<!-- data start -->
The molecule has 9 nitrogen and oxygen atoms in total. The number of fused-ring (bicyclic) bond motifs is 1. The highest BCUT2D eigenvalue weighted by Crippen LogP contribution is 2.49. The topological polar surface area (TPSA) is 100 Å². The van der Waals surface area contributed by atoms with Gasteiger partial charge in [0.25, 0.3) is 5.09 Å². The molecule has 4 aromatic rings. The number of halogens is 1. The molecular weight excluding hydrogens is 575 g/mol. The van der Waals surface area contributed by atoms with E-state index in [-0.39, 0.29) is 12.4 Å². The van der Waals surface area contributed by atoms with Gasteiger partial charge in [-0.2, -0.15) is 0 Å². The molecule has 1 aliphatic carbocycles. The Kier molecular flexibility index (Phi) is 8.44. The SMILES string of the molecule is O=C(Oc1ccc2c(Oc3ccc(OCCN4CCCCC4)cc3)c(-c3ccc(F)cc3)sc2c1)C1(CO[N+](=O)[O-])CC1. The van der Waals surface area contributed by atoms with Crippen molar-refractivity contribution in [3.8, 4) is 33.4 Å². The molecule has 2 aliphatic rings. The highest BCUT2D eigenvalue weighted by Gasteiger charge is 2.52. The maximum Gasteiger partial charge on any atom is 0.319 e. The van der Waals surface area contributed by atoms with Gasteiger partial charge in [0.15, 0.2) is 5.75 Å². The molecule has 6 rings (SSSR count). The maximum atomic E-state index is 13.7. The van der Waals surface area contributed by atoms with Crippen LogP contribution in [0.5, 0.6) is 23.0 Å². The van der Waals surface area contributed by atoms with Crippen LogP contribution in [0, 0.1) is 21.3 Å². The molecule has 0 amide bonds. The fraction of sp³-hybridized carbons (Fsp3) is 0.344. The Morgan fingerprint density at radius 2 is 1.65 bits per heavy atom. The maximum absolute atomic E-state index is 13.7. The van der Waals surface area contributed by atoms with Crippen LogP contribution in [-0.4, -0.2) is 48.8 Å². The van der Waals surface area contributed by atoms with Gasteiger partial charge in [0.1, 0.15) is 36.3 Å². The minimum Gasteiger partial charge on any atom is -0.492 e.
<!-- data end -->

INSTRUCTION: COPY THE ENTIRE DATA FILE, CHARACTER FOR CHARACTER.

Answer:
The molecule has 9 nitrogen and oxygen atoms in total. The number of fused-ring (bicyclic) bond motifs is 1. The highest BCUT2D eigenvalue weighted by Crippen LogP contribution is 2.49. The topological polar surface area (TPSA) is 100 Å². The van der Waals surface area contributed by atoms with Gasteiger partial charge in [0.25, 0.3) is 5.09 Å². The molecule has 4 aromatic rings. The number of halogens is 1. The molecular weight excluding hydrogens is 575 g/mol. The van der Waals surface area contributed by atoms with E-state index in [-0.39, 0.29) is 12.4 Å². The van der Waals surface area contributed by atoms with Gasteiger partial charge in [-0.2, -0.15) is 0 Å². The molecule has 1 aliphatic carbocycles. The Kier molecular flexibility index (Phi) is 8.44. The SMILES string of the molecule is O=C(Oc1ccc2c(Oc3ccc(OCCN4CCCCC4)cc3)c(-c3ccc(F)cc3)sc2c1)C1(CO[N+](=O)[O-])CC1. The van der Waals surface area contributed by atoms with Crippen molar-refractivity contribution in [3.8, 4) is 33.4 Å². The molecule has 2 aliphatic rings. The highest BCUT2D eigenvalue weighted by Gasteiger charge is 2.52. The maximum Gasteiger partial charge on any atom is 0.319 e. The van der Waals surface area contributed by atoms with Gasteiger partial charge in [0.15, 0.2) is 5.75 Å². The molecule has 6 rings (SSSR count). The maximum atomic E-state index is 13.7. The van der Waals surface area contributed by atoms with Crippen LogP contribution in [0.5, 0.6) is 23.0 Å². The van der Waals surface area contributed by atoms with Crippen LogP contribution in [0, 0.1) is 21.3 Å². The molecule has 0 amide bonds. The fraction of sp³-hybridized carbons (Fsp3) is 0.344. The Morgan fingerprint density at radius 2 is 1.65 bits per heavy atom. The maximum absolute atomic E-state index is 13.7. The van der Waals surface area contributed by atoms with Crippen LogP contribution in [-0.4, -0.2) is 48.8 Å². The van der Waals surface area contributed by atoms with Gasteiger partial charge in [0.1, 0.15) is 36.3 Å². The minimum Gasteiger partial charge on any atom is -0.492 e.